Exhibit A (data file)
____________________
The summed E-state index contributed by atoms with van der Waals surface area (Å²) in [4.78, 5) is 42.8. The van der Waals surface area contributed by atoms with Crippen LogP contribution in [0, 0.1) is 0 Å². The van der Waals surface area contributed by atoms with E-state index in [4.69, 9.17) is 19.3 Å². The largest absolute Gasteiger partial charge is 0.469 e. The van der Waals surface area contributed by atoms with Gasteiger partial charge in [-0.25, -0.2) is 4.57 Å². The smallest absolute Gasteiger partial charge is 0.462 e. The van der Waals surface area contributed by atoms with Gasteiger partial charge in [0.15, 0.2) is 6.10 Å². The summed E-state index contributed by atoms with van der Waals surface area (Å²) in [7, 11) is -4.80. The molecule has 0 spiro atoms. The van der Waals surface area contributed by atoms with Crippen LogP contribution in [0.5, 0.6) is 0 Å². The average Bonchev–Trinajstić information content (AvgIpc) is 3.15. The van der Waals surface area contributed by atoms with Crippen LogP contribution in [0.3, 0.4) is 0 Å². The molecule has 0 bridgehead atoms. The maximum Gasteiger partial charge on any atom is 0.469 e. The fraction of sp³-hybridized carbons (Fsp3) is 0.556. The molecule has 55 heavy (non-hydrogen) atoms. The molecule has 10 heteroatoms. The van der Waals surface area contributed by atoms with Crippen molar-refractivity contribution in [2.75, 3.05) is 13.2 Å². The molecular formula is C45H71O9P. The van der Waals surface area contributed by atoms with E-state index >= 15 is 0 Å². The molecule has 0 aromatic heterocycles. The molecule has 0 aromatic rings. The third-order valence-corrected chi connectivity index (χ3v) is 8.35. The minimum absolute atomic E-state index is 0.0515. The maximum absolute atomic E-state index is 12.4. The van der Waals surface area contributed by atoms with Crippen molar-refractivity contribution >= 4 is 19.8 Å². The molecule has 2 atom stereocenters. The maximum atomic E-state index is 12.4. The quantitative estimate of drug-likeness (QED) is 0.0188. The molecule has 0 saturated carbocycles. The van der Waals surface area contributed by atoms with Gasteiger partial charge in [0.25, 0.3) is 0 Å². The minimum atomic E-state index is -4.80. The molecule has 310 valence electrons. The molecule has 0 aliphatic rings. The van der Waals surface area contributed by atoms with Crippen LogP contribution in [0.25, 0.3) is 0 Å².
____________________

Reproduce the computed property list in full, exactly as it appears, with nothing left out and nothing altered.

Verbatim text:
The summed E-state index contributed by atoms with van der Waals surface area (Å²) in [4.78, 5) is 42.8. The van der Waals surface area contributed by atoms with Crippen LogP contribution in [0, 0.1) is 0 Å². The van der Waals surface area contributed by atoms with E-state index in [4.69, 9.17) is 19.3 Å². The largest absolute Gasteiger partial charge is 0.469 e. The van der Waals surface area contributed by atoms with Gasteiger partial charge in [-0.25, -0.2) is 4.57 Å². The smallest absolute Gasteiger partial charge is 0.462 e. The van der Waals surface area contributed by atoms with Gasteiger partial charge in [0.15, 0.2) is 6.10 Å². The summed E-state index contributed by atoms with van der Waals surface area (Å²) in [7, 11) is -4.80. The molecule has 0 spiro atoms. The van der Waals surface area contributed by atoms with Crippen LogP contribution in [0.5, 0.6) is 0 Å². The average Bonchev–Trinajstić information content (AvgIpc) is 3.15. The van der Waals surface area contributed by atoms with Crippen LogP contribution in [0.3, 0.4) is 0 Å². The molecule has 0 bridgehead atoms. The maximum Gasteiger partial charge on any atom is 0.469 e. The fraction of sp³-hybridized carbons (Fsp3) is 0.556. The molecule has 55 heavy (non-hydrogen) atoms. The molecule has 10 heteroatoms. The van der Waals surface area contributed by atoms with Crippen molar-refractivity contribution in [2.75, 3.05) is 13.2 Å². The molecular formula is C45H71O9P. The van der Waals surface area contributed by atoms with E-state index >= 15 is 0 Å². The molecule has 0 aromatic heterocycles. The molecule has 0 aromatic rings. The third-order valence-corrected chi connectivity index (χ3v) is 8.35. The minimum absolute atomic E-state index is 0.0515. The maximum absolute atomic E-state index is 12.4. The van der Waals surface area contributed by atoms with Crippen molar-refractivity contribution >= 4 is 19.8 Å². The molecule has 2 atom stereocenters. The maximum atomic E-state index is 12.4. The quantitative estimate of drug-likeness (QED) is 0.0188. The molecule has 0 saturated carbocycles. The van der Waals surface area contributed by atoms with Gasteiger partial charge in [0.25, 0.3) is 0 Å². The minimum atomic E-state index is -4.80. The molecule has 310 valence electrons. The molecule has 0 aliphatic rings. The van der Waals surface area contributed by atoms with Crippen LogP contribution in [0.25, 0.3) is 0 Å².